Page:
Movies · Reviews

Toronto After Dark 2016 Day Six Is Turning Japanese

By  · Published on October 21st, 2016

We take a look at As the Gods Will and Creepy.

Genre film festivals are often among my favorites because they focus on the kind of movies typically absent from theaters ‐ the odd, the disturbing, the foreign. Film lovers in Toronto know what I’m talking about as they’re now on day six of the 11th Annual Toronto After Dark Film Festival.

Nine nights of features and shorts celebrating the dark and the weird, and while I’m not there physically I’m there in spirit. The two films playing today are As the Gods Will and Creepy, and my reviews are below.

Toronto After Dark Film Festival 2016 runs October 13–21, follow our coverage here.

As the Gods Will

There’s an old saying that goes “If you don’t like the weather, wait five minutes and Miike Takashi will make another movie.” I may not have that exactly right, but it’s accurate for the prolific Japanese director who fifty-plus movies into his twenty-five year filmmaking career shows no sign of slowing down. Sure, the quality of much of his output suggests he might benefit from a more relaxed pace, but when he’s on he’s capable of delivering some incredible, cross-genre cinema with the likes of Happiness of the Katakuris, Visitor Q, Fudoh: The Next Generation, and others among them.

He’s not quite on with As the Gods Will.

“God, my life is very boring,” says high school student Shun (Fukushi Sota) to no one in particular, but he no quicker asks for relief then his life is turned upside down with the arrival of an angry head named Daruma (for the doll style). The being blows up their teacher’s head and forces the class into a deadly game of Red Light Green Light that leaves the walls and floors painted red. Shun survives the game but moves on to second round involving other students and a giant Maneki-neko cat. The games continue, and as the survivors dwindle the answers increase revealing that the same thing is happening all around the world.

News broadcasts see global panic spreading as millions of teenagers have their heads exploded by game-masters in giant, floating cubes hovering over the Earth’s cities. Can anything be done to stop it? Probably not, but for Japan at least this scenario carries an air of the familiar.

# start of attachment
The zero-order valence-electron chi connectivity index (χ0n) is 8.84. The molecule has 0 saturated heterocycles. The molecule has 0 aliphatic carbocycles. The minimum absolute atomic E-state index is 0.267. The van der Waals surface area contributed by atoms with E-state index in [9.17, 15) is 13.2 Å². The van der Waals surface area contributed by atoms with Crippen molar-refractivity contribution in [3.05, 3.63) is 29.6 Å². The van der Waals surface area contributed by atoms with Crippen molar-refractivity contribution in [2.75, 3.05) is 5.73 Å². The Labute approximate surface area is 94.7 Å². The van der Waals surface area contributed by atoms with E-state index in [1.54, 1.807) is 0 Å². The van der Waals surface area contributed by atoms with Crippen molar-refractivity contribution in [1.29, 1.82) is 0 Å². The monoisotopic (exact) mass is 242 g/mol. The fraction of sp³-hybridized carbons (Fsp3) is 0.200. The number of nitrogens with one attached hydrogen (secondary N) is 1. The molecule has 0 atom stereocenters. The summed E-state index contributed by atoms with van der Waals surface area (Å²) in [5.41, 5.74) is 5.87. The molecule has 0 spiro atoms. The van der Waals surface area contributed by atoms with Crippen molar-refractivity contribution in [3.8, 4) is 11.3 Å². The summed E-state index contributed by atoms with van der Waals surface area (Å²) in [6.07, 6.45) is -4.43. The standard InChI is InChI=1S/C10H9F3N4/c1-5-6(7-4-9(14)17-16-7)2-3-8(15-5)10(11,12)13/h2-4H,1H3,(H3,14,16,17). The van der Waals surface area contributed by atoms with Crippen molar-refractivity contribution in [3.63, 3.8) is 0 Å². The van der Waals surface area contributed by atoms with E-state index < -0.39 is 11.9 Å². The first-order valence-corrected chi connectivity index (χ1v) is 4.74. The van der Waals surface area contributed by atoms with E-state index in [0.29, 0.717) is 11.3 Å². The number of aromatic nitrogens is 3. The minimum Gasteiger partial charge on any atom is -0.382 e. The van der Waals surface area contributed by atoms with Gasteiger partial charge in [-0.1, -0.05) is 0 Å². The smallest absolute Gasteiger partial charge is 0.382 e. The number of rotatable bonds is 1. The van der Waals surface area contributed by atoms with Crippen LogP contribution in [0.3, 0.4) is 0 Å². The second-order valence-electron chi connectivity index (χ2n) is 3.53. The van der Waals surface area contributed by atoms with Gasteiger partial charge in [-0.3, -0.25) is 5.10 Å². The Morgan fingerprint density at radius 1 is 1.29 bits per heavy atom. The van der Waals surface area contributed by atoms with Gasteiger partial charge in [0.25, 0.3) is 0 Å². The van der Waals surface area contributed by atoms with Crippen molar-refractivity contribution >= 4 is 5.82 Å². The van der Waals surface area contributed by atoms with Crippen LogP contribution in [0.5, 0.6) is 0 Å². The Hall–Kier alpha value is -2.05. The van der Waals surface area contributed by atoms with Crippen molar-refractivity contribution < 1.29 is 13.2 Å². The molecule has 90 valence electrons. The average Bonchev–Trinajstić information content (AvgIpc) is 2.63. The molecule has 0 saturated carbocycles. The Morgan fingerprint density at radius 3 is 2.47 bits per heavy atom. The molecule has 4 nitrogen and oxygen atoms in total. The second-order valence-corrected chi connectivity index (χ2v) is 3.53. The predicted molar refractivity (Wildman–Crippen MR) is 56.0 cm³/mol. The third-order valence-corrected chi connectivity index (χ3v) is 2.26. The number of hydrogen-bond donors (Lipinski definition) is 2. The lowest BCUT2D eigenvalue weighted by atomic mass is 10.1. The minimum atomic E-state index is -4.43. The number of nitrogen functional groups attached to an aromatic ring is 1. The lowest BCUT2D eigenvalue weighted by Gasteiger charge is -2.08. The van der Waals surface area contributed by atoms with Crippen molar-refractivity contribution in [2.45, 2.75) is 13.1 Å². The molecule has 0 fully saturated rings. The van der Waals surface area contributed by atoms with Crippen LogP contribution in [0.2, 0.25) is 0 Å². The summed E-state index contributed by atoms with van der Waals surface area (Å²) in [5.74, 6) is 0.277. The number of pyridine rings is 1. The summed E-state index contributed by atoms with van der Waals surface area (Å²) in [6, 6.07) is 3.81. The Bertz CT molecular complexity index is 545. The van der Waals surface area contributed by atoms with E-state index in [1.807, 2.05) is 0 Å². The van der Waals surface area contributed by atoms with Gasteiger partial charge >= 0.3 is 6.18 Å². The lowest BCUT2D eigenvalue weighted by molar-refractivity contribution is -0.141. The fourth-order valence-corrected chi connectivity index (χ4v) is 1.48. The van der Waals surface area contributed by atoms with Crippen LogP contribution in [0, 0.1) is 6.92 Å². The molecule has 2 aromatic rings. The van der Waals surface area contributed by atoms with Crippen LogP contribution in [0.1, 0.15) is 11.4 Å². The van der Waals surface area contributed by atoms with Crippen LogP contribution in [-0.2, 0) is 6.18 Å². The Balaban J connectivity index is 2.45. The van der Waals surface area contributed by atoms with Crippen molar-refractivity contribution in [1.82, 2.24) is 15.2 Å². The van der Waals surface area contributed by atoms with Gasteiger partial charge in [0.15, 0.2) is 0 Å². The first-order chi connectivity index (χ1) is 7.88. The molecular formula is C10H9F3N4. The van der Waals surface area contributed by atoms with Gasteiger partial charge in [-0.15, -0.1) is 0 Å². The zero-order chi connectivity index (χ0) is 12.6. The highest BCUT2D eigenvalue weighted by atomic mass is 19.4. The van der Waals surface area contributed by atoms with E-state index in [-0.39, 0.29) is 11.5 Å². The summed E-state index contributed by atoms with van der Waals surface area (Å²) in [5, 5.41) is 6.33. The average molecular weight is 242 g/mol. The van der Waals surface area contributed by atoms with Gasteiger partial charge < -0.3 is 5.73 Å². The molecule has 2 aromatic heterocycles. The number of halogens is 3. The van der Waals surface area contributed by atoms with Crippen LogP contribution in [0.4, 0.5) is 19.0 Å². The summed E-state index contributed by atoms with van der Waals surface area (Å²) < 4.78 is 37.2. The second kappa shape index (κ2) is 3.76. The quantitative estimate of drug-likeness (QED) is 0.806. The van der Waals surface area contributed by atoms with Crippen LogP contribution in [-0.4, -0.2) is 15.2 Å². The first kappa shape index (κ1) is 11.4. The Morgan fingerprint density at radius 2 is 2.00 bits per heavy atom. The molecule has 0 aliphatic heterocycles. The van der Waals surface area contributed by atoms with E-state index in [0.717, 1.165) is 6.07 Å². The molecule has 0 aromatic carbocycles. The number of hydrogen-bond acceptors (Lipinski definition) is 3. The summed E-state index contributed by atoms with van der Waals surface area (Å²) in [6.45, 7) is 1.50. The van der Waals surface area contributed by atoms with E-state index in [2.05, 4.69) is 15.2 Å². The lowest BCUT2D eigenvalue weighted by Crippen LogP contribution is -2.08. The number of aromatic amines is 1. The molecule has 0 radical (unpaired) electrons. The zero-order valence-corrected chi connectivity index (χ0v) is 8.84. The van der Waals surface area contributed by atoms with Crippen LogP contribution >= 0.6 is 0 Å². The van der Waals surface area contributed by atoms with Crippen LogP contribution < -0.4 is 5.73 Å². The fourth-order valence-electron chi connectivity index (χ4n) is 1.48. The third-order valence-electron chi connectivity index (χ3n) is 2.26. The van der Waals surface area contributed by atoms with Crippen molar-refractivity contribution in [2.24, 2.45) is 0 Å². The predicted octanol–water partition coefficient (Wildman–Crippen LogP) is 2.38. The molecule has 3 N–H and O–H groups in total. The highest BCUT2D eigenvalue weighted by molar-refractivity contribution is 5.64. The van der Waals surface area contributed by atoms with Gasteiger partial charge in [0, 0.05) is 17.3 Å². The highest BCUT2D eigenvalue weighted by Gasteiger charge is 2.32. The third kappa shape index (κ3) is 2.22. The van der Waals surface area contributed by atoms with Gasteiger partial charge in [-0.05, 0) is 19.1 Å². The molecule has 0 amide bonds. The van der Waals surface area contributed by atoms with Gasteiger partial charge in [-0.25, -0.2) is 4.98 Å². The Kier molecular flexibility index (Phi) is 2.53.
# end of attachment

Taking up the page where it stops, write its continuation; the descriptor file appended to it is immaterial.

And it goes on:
Kinji Fukasaku’s Battle Royale started the cinematic trend in 2000 of high-school students finding themselves in bloody life and death scenarios, and it remains the best of the bunch. Similar films ‐ teenage carnage married to themes of Japan’s casually violent youth ‐ followed, but only Sion Sono’s recent Tag managed to balance gory fun with real dramatic weight.

Based on a popular manga, as is apparently required by law for filmmakers in Japan, Miike’s As the Gods Will sets up an intriguing premise but fails to nail tone, purpose, or anything resembling an emotional connection with the characters.

Things grow increasingly goofy, and combined with the visual of the exploding teens ‐ their heads burst into hundreds of red marbles with only bloody splotches on the walls and shirts to suggest the goriness of their demise ‐ it’s difficult to grow invested in their predicament. Their behaviors don’t help either. Granted, who knows how you’d react to an expressive doll head murdering your classmates, but again and again they act stupidly despite clear time constraints and “rules” of the game.

Shen is more developed obviously as the hero of the tale, but time devoted to a possible love interest fails to find value or reach a satisfying denouement. His musings on the point of this attack and the meaning of life are heavy-handed but land with trite effect. At nearly two hours the film’s themes and set pieces aren’t enough to maintain the interest generated by the bloody, nutty, and chaotic first act.